BS: That’s very true, Miranda. Adding to that, most patients today simply don’t know what to do. What I mean by this is everything is so complex. Navigating health care can be impossible for patients. Even for those of us working in the industry, the system is not straightforward. “Am I seeing the right doctor? How much will this doctor visit cost? Does my insurance cover this therapy? Can I afford the medication?” Patients lack the answers and it leaves them feeling helpless. It’s our job to make health care easier for patients. To give them some control over a process that seems uncontrollable.

It’s our job to make health care easier for patients. To give them some control over a process that seems uncontrollable. - Ben Stormer

DH: Exactly. Patients are asked to be consumers without the right tools to be a good consumer. As Ben mentioned, the process is difficult to understand. Other industries have tools readily available to aid consumer decision making, but health care has fallen behind in achieving this level of visibility. For years, many incorrectly assumed that baby boomers would not use health technology. Tell a person in their 70s or 80s that their grandchildren are moving away and then hand them a smart phone; they will figure out a way to video chat to connect with their loved ones. Regardless of age, patients are ready to take control of their health care through technology.

Patients are asked to be consumers without the right tools to be a good consumer. - David Holladay

CoverMyMeds: It seems the main theme here is really patient empowerment. Building tools that patients can use to take charge of their health care. Along those lines, which emerging technologies or policies stand to make the most difference in making patients well?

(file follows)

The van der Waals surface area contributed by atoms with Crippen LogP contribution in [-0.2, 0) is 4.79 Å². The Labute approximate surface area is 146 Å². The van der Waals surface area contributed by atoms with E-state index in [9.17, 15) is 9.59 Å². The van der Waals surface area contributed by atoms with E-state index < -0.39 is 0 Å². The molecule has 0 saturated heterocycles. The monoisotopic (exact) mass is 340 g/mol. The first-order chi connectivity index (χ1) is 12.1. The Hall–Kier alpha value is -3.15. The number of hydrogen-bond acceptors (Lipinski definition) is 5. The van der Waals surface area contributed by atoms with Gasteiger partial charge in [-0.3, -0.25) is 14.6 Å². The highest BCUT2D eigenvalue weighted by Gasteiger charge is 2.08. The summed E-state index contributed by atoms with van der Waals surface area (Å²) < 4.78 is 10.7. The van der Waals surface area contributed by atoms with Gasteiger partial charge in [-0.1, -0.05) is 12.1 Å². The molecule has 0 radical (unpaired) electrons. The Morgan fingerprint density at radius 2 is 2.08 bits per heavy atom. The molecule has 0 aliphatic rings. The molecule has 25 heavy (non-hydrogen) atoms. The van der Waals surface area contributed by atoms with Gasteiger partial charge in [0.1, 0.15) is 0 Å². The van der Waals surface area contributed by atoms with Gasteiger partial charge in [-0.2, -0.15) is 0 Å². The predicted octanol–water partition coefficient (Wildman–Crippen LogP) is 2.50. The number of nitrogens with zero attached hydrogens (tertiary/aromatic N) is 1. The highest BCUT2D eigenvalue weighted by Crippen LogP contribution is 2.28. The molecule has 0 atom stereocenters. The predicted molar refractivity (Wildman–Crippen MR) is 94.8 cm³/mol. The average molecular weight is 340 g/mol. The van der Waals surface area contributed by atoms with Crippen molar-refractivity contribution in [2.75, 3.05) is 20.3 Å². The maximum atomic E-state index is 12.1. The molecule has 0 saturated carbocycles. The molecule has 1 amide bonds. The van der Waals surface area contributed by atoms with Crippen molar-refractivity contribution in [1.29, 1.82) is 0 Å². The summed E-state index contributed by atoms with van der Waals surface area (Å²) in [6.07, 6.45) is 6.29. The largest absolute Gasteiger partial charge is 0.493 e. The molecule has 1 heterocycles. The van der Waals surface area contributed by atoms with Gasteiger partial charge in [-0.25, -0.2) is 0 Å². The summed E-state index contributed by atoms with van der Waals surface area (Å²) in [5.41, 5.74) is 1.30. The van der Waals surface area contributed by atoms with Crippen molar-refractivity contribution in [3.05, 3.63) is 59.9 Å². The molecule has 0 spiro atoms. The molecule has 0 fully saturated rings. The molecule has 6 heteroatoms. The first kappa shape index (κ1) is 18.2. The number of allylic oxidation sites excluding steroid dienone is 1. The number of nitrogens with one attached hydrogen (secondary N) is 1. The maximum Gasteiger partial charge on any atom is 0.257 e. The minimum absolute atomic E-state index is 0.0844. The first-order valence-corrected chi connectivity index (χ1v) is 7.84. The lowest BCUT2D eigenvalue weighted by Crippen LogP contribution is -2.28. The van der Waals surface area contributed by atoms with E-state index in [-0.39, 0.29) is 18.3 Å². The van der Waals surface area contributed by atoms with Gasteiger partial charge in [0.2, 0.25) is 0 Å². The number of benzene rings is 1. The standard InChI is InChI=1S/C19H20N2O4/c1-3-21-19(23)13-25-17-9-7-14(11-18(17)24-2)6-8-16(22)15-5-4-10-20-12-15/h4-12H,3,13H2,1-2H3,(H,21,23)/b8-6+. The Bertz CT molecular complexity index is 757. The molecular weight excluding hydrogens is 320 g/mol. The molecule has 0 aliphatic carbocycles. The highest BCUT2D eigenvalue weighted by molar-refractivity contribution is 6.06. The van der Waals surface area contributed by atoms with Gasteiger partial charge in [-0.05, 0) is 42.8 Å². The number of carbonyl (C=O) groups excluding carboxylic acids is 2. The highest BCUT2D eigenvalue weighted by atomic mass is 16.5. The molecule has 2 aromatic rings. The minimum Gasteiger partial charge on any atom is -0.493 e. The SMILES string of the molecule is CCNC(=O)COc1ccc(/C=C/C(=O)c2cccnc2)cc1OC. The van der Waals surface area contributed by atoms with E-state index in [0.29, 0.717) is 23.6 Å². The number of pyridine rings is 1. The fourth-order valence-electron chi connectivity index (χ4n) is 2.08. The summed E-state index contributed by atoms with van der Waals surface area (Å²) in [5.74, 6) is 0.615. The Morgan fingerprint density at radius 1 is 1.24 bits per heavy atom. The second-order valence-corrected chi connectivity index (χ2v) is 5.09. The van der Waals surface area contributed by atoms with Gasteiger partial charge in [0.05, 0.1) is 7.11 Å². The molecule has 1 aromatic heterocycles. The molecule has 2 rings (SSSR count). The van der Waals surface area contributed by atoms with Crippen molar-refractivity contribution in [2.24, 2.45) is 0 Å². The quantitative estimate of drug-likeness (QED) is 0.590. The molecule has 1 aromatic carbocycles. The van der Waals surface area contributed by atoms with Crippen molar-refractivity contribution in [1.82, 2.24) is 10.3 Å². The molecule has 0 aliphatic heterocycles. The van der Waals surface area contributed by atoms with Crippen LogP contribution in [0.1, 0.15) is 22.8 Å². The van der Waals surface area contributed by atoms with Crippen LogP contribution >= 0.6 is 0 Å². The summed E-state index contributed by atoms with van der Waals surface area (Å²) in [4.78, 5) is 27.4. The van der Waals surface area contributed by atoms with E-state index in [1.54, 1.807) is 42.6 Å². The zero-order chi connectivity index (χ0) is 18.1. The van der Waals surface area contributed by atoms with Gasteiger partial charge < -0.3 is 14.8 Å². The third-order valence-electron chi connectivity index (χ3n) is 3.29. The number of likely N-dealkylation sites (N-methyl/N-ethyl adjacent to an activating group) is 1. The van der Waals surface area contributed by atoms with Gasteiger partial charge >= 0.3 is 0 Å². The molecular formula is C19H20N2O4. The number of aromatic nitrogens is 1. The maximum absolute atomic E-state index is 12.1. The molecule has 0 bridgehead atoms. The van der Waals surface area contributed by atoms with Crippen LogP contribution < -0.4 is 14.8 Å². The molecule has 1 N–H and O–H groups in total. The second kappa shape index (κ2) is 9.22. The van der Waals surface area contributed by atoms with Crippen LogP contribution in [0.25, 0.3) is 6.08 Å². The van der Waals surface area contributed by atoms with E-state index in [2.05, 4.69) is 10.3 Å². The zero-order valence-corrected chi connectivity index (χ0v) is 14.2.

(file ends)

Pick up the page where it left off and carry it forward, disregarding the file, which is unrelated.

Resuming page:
MG: I think that giving patients more visibility into cost of care and options for affording it can make a big impact. So many patients abandon their medications or become non-adherent because of cost-related issues. One technology that may be able to help is real-time benefit check (RTBC), which gives patients visibility into out-of-pocket costs, while still at the doctor’s office, and gives them an opportunity to consider affordability options with their providers.

BS: I am a big advocate for value-based care. I think it can address many problems in today’s health care system by changing the underlying mindset that has set us up for disappointment. Value-based care puts the patient first and tweaks current incentive models for more responsible decision making.

DH: I am behind Miranda and Ben on this one. We have to start putting the patient first. There is plenty of room for improvement when it comes to consumer choice in health care. How silly is it that you don’t know what it will cost when you go to the doctor? As Miranda mentioned, tools like RTBC stand to make a positive difference in giving patients some of the visibility that they need to make informed personal health decisions while allowing physicians the ability to provide personalized care.

CoverMyMeds: Thank you all again for sharing your stories and perspectives! It’s easy to have a positive outlook on the future of health care when we have champions like you paving the way.

All three of our champions expressed excitement for HIMSS19 and collectively look forward to connecting with stakeholders across the industry.

Interested in meeting Miranda, Ben and David (along with our other experts) at HIMSS19? Stop by booth 3278 to connect.